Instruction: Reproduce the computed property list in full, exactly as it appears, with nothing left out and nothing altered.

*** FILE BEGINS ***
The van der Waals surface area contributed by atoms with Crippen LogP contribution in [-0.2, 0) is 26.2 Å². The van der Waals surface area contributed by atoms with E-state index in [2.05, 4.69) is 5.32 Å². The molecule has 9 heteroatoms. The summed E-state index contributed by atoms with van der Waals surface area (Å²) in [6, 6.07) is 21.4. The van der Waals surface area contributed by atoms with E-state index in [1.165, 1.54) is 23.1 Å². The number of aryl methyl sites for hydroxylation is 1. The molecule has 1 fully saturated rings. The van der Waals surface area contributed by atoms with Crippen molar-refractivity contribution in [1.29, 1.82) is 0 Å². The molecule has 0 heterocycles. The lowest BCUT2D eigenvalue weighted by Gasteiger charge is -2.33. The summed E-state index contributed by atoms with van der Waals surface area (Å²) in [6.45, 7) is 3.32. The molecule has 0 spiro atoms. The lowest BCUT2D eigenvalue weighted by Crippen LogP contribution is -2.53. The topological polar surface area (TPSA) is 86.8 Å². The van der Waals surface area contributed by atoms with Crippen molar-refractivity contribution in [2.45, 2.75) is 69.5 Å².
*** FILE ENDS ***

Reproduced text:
The van der Waals surface area contributed by atoms with Crippen LogP contribution in [-0.2, 0) is 26.2 Å². The van der Waals surface area contributed by atoms with E-state index in [2.05, 4.69) is 5.32 Å². The molecule has 9 heteroatoms. The summed E-state index contributed by atoms with van der Waals surface area (Å²) in [6, 6.07) is 21.4. The van der Waals surface area contributed by atoms with E-state index in [1.165, 1.54) is 23.1 Å². The number of aryl methyl sites for hydroxylation is 1. The molecule has 1 fully saturated rings. The van der Waals surface area contributed by atoms with Crippen molar-refractivity contribution in [1.29, 1.82) is 0 Å². The molecule has 0 heterocycles. The lowest BCUT2D eigenvalue weighted by Gasteiger charge is -2.33. The summed E-state index contributed by atoms with van der Waals surface area (Å²) in [6.45, 7) is 3.32. The molecule has 0 spiro atoms. The lowest BCUT2D eigenvalue weighted by Crippen LogP contribution is -2.53. The topological polar surface area (TPSA) is 86.8 Å². The van der Waals surface area contributed by atoms with Crippen molar-refractivity contribution in [2.45, 2.75) is 69.5 Å².